While lab-grown diamonds make up only about 10 per cent of total sales, their share of the overall market more than doubled between 2020 and 2022
When Isabelle Crew chose a lab-grown diamond instead of a traditionally mined sparkler for her engagement ring, one friend warned her it would have a lower resale value.
But with the 1.7-carat oval-shaped diamond solitaire of her dreams twinkling on her finger, the 28-year-old Toronto woman says she found it easy to laugh off those concerns.
“This is an engagement ring. I really hope I don’t have to resell it someday,” Crew said.
Three years later, Crew — who chose a lab-grown diamond primarily for environmental and social reasons — remains happily married and happy with her ring. And the “resale value” comment notwithstanding, Crew said most people’s reactions to her choice have been positive.
“I’ve had so many compliments on my engagement ring … and I think now honestly at least five of my friends have followed suit,” she said.
More than 70 years after international mining giant De Beers came up with its hugely profitable “A Diamond is Forever” advertising campaign, diamonds have grown into a US$84-billion market.
But while the diamond is still embraced in 2022 as a symbol of lasting love, millennials and Generation Z are increasingly rejecting stones formed naturally in the Earth’s crust in favor of man-made, lab-grown alternatives.
In fact, industry statistics show that lab-created diamonds are outpacing growth in the overall diamond market. While lab-grown diamonds make up only about 10 per cent of total sales, their share of the overall market more than doubled between 2020 and 2022.
Lab-grown diamonds are real, not fake, and they have the same physical, chemical and optical characteristics as mined diamonds. But rather than occurring naturally over the span of billions of years, man-made diamonds are created in labs using a vastly accelerated process that takes just weeks.
Most lab-grown diamonds today are created using a process called chemical vapor deposition, or CVD. A small slice of a diamond, or “seed,” is placed in a sealed chamber which is then filled with compressed gases (usually methane and hydrogen). The chamber is then heated, which splits the gases and allows the carbon atoms to begin to “build” around the diamond.
The result is a gem that, to the naked eye, is identical to a natural one, said Luke Sinclair, chief financial officer of Groupe RSL. The Canadian company uses hydroelectricity to power its lab-made diamond process at a facility in Quebec.
“The difference really lies in the consumer perception of the two. That’s really the only difference,” said Sinclair.
“When you think about it, it’s a bit funny that lab diamonds are perceived as non-luxury just because they’re man-made,” Sinclair said. “Most, if not all, luxury goods are man-made. Purses, cars, shoes — these are all man-made, luxury items.”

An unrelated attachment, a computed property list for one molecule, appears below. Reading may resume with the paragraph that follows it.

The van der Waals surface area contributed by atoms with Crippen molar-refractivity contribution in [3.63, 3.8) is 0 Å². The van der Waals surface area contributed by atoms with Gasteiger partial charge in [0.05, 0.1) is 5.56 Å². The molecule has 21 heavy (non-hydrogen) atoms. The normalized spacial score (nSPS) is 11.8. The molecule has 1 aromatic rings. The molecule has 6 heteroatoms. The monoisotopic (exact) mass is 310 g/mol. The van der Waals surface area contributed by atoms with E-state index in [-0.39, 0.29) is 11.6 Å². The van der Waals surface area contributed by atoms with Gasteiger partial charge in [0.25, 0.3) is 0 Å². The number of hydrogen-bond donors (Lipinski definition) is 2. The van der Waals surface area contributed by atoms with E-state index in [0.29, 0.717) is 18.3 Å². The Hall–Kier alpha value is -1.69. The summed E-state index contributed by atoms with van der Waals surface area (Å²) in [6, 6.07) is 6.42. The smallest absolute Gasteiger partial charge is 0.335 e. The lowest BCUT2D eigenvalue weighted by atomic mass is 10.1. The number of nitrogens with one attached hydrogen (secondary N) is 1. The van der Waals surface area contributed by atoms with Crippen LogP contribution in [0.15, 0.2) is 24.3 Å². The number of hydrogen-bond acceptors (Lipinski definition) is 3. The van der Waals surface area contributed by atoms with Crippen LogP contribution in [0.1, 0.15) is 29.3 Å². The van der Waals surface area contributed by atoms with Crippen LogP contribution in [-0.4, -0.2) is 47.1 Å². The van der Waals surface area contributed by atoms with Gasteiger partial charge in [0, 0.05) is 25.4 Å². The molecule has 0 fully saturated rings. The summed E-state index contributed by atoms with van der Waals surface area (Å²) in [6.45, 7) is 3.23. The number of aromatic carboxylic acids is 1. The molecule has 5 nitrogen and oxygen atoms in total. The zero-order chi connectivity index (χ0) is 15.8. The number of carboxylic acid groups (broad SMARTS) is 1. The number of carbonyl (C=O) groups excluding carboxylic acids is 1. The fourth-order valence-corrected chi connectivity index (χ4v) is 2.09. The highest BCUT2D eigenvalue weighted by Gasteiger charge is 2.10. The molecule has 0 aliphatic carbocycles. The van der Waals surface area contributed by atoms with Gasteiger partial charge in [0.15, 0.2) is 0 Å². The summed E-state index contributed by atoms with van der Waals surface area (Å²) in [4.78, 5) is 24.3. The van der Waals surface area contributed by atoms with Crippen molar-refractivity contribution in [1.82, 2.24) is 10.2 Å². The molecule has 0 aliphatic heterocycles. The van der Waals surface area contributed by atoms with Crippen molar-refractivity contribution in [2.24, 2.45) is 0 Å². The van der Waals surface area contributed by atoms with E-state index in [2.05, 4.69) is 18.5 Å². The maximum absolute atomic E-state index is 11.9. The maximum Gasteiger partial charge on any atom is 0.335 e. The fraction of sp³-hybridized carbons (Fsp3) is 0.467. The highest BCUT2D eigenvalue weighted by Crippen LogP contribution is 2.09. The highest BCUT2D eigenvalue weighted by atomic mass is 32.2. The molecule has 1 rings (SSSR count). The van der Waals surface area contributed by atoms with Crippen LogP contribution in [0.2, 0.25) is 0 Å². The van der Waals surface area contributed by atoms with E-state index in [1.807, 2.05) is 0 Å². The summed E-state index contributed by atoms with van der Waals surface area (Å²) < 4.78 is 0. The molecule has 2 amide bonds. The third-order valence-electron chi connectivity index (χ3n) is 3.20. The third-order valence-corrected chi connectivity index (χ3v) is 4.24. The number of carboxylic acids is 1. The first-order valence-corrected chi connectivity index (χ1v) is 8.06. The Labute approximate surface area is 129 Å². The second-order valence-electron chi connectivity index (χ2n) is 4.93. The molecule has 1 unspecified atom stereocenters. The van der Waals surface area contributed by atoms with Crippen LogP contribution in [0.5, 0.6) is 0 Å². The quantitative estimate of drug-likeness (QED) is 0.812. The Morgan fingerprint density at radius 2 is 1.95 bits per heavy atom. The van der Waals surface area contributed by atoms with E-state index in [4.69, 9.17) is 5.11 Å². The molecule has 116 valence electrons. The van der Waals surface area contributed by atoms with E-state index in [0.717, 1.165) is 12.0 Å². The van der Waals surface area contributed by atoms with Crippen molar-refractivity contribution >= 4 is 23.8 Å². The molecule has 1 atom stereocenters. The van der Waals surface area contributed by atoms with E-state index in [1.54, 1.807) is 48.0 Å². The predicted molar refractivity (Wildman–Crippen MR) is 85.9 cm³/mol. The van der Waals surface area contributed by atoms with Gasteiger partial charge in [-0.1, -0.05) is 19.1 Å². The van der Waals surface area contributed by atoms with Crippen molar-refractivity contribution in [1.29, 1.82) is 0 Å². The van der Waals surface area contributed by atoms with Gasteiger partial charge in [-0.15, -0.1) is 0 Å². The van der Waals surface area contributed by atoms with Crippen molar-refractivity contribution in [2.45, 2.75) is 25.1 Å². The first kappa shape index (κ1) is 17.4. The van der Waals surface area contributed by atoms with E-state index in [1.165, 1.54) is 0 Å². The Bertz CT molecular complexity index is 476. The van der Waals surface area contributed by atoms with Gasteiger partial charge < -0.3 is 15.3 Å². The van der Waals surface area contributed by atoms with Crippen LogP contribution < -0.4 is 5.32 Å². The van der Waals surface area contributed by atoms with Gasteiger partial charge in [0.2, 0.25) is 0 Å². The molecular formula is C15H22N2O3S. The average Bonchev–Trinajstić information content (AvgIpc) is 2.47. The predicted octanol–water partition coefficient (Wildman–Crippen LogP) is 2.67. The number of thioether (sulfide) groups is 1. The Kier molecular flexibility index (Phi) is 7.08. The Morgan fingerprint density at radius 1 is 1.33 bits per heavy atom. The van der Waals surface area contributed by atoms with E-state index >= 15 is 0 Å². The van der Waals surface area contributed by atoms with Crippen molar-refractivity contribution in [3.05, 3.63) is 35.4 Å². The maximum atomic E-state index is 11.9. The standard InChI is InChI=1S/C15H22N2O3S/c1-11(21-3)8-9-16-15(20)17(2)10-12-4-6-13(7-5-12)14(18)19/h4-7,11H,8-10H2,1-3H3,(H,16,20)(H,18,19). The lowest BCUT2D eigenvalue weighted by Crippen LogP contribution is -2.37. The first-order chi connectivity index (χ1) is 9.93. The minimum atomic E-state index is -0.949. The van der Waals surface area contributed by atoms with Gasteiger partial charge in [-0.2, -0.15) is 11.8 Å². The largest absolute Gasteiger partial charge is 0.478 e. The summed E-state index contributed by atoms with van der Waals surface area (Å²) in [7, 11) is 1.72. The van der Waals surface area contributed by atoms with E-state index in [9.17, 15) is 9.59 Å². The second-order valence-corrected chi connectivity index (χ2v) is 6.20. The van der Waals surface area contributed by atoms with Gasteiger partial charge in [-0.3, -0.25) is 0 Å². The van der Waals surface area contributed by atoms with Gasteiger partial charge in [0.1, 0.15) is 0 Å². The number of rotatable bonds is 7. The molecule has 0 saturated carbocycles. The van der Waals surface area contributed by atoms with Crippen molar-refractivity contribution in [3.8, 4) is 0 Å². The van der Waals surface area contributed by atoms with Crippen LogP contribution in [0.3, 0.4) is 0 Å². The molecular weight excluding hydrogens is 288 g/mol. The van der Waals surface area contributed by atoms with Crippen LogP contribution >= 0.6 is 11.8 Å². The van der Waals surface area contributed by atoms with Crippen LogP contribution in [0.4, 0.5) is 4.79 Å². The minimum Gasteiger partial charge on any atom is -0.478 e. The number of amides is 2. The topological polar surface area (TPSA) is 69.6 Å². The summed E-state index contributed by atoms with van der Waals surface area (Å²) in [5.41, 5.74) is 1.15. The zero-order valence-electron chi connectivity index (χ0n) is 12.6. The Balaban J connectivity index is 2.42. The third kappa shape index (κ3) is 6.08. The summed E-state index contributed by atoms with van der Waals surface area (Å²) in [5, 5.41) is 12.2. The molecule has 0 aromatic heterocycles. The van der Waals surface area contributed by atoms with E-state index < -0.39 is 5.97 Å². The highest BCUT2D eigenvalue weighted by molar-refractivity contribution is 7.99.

Part of the allure of lab-grown diamonds for consumers is that because they can be mass-produced and don’t have the rarity of natural diamonds they sell for, on average, about half the cost of a traditional stone — though that may change in the future as lab diamonds become more popular.
But many young consumers are also attracted to the sustainability claims. According to a 2018 survey by MVI Marketing LLC, 70 per cent of millennial-aged consumers would consider buying a lab-grown alternative in an effort to reduce the carbon footprint, deforestation and wildlife habitat loss associated with traditional diamond mining, as well as ease concerns about child labor and other human rights abuses in the global mining industry.
Jamie Kneen, program co-lead with the non-profit organization Miningwatch Canada, said lab-grown diamonds are a better choice for a number of environmental and social reasons — and added he believes they have the long-term potential to significantly disrupt the traditional mining industry.
“There are some energy use implications with the lab-grown diamonds, but it’s not at all on the same scale as digging a huge crater and crushing millions of tonnes of rock.”
As consumers increasingly look for alternatives to traditional diamonds, retailers are taking notice. For example, Pandora, the world’s largest jeweler, recently launched a new collection of lab-created diamond jewelry at its US and Canadian retail stores.
“The lab-grown (segment) is a very small fraction of the overall market. But the data shows it’s growing at double the pace of the mined diamonds,” said Luciano Rodembusch, Pandora’s North American president, in an interview.
“We believe that more and more — once you understand that there is no difference chemically, physically, or visually and the price is much more affordable — I think naturally we will start to see more and more migration.”
Pandora has also stated its intention to stop using mined diamonds entirely, a decision that suits younger consumers increasingly concerned about the environmental and human rights impact of traditional diamond mining.
Some consumers still see lab-grown diamonds as less special to their naturally occurring counterparts — perhaps not surprising considering another successful diamond industry campaign also managed to convince generations of lovers that an engagement ring should cost “two months’ salary.”
But the Crew, the Toronto newlyweds, doesn’t buy into the argument that the greater the spend, the bigger the love.
“Honestly, I think it’s a bit strange that anyone would think there’s a negative connotation to (lab-grown diamonds),” she said. “It just seems like a prudent financial and environmental and ethical decision to make. And the arguments against it don’t seem particularly logical or compelling to me.”
This report by The Canadian Press was first published Oct. 13, 2022.
Amanda Stephenson, The Canadian Press
Note to readers: This is a corrected story. An earlier version misspelled Luciano Rodbusch’s name.